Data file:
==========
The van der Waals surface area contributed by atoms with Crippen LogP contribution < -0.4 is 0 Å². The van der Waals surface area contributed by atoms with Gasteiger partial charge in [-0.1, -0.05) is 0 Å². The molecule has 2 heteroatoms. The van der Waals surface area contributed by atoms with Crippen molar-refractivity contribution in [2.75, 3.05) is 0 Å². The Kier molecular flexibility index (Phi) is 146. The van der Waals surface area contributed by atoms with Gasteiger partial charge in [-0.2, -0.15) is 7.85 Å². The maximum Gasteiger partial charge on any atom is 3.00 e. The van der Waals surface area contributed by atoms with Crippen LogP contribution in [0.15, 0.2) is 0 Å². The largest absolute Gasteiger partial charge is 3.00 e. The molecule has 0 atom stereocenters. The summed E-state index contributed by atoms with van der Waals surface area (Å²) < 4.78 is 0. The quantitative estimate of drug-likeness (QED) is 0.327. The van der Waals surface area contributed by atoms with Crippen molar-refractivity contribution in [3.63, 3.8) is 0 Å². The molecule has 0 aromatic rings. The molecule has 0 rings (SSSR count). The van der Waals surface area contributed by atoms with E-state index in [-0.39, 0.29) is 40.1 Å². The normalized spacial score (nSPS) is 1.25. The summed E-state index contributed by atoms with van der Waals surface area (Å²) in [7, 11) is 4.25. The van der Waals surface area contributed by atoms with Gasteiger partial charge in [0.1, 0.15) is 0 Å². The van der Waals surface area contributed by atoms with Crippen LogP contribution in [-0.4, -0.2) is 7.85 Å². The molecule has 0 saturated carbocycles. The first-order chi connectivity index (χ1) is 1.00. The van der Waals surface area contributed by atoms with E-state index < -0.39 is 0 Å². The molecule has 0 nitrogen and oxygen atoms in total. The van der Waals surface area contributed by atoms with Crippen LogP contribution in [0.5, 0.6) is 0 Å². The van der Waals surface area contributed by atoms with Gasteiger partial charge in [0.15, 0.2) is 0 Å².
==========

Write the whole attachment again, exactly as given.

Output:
The van der Waals surface area contributed by atoms with Crippen LogP contribution < -0.4 is 0 Å². The van der Waals surface area contributed by atoms with Gasteiger partial charge in [-0.1, -0.05) is 0 Å². The molecule has 2 heteroatoms. The van der Waals surface area contributed by atoms with Crippen molar-refractivity contribution in [2.75, 3.05) is 0 Å². The Kier molecular flexibility index (Phi) is 146. The van der Waals surface area contributed by atoms with Gasteiger partial charge in [-0.2, -0.15) is 7.85 Å². The maximum Gasteiger partial charge on any atom is 3.00 e. The van der Waals surface area contributed by atoms with Crippen LogP contribution in [0.15, 0.2) is 0 Å². The largest absolute Gasteiger partial charge is 3.00 e. The molecule has 0 atom stereocenters. The summed E-state index contributed by atoms with van der Waals surface area (Å²) < 4.78 is 0. The quantitative estimate of drug-likeness (QED) is 0.327. The van der Waals surface area contributed by atoms with Crippen molar-refractivity contribution in [3.63, 3.8) is 0 Å². The molecule has 0 aromatic rings. The molecule has 0 rings (SSSR count). The van der Waals surface area contributed by atoms with E-state index in [-0.39, 0.29) is 40.1 Å². The normalized spacial score (nSPS) is 1.25. The summed E-state index contributed by atoms with van der Waals surface area (Å²) in [7, 11) is 4.25. The van der Waals surface area contributed by atoms with Gasteiger partial charge in [0.1, 0.15) is 0 Å². The van der Waals surface area contributed by atoms with Crippen LogP contribution in [-0.4, -0.2) is 7.85 Å². The molecule has 0 saturated carbocycles. The first-order chi connectivity index (χ1) is 1.00. The van der Waals surface area contributed by atoms with E-state index < -0.39 is 0 Å². The molecule has 0 nitrogen and oxygen atoms in total. The van der Waals surface area contributed by atoms with Crippen LogP contribution in [0.5, 0.6) is 0 Å². The van der Waals surface area contributed by atoms with Gasteiger partial charge in [0.15, 0.2) is 0 Å².